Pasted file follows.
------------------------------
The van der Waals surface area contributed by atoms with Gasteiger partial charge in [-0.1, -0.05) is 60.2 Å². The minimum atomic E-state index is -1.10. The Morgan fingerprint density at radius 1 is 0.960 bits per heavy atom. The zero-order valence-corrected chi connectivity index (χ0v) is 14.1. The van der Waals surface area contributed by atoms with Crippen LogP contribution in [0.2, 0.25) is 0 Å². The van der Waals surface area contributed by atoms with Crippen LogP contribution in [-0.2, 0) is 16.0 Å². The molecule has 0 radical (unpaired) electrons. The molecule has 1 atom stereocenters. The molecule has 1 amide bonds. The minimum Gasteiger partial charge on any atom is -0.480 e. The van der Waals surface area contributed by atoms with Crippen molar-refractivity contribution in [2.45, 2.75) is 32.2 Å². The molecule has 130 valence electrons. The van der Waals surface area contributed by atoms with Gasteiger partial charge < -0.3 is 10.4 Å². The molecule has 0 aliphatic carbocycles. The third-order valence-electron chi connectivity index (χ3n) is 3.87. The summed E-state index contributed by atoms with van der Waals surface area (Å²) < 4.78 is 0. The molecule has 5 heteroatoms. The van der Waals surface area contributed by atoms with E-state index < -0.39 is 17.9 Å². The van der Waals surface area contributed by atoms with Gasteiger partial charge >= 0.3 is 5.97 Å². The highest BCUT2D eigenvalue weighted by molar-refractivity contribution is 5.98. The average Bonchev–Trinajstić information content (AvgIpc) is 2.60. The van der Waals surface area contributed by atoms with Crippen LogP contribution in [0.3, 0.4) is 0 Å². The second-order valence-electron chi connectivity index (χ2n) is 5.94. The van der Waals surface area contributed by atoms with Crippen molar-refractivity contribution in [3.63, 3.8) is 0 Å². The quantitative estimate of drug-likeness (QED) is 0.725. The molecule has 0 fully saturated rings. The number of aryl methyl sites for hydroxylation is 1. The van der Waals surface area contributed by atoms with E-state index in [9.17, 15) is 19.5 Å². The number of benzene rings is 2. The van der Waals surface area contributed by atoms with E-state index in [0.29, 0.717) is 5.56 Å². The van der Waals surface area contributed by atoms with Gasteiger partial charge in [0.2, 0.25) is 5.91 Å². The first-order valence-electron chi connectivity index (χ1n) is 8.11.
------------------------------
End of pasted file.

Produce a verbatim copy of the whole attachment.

The van der Waals surface area contributed by atoms with Gasteiger partial charge in [-0.1, -0.05) is 60.2 Å². The minimum atomic E-state index is -1.10. The Morgan fingerprint density at radius 1 is 0.960 bits per heavy atom. The zero-order valence-corrected chi connectivity index (χ0v) is 14.1. The van der Waals surface area contributed by atoms with Crippen LogP contribution in [0.2, 0.25) is 0 Å². The van der Waals surface area contributed by atoms with Crippen LogP contribution in [-0.2, 0) is 16.0 Å². The molecule has 0 radical (unpaired) electrons. The molecule has 1 atom stereocenters. The molecule has 1 amide bonds. The minimum Gasteiger partial charge on any atom is -0.480 e. The van der Waals surface area contributed by atoms with Crippen molar-refractivity contribution in [2.45, 2.75) is 32.2 Å². The molecule has 130 valence electrons. The van der Waals surface area contributed by atoms with Gasteiger partial charge < -0.3 is 10.4 Å². The molecule has 0 aliphatic carbocycles. The third-order valence-electron chi connectivity index (χ3n) is 3.87. The summed E-state index contributed by atoms with van der Waals surface area (Å²) < 4.78 is 0. The molecule has 5 heteroatoms. The van der Waals surface area contributed by atoms with E-state index < -0.39 is 17.9 Å². The van der Waals surface area contributed by atoms with Gasteiger partial charge >= 0.3 is 5.97 Å². The highest BCUT2D eigenvalue weighted by molar-refractivity contribution is 5.98. The average Bonchev–Trinajstić information content (AvgIpc) is 2.60. The van der Waals surface area contributed by atoms with Crippen LogP contribution in [0.3, 0.4) is 0 Å². The second-order valence-electron chi connectivity index (χ2n) is 5.94. The van der Waals surface area contributed by atoms with Crippen molar-refractivity contribution in [3.63, 3.8) is 0 Å². The quantitative estimate of drug-likeness (QED) is 0.725. The molecule has 0 fully saturated rings. The number of aryl methyl sites for hydroxylation is 1. The van der Waals surface area contributed by atoms with E-state index in [9.17, 15) is 19.5 Å². The number of benzene rings is 2. The van der Waals surface area contributed by atoms with E-state index in [0.29, 0.717) is 5.56 Å². The van der Waals surface area contributed by atoms with Gasteiger partial charge in [0.2, 0.25) is 5.91 Å². The first-order valence-electron chi connectivity index (χ1n) is 8.11.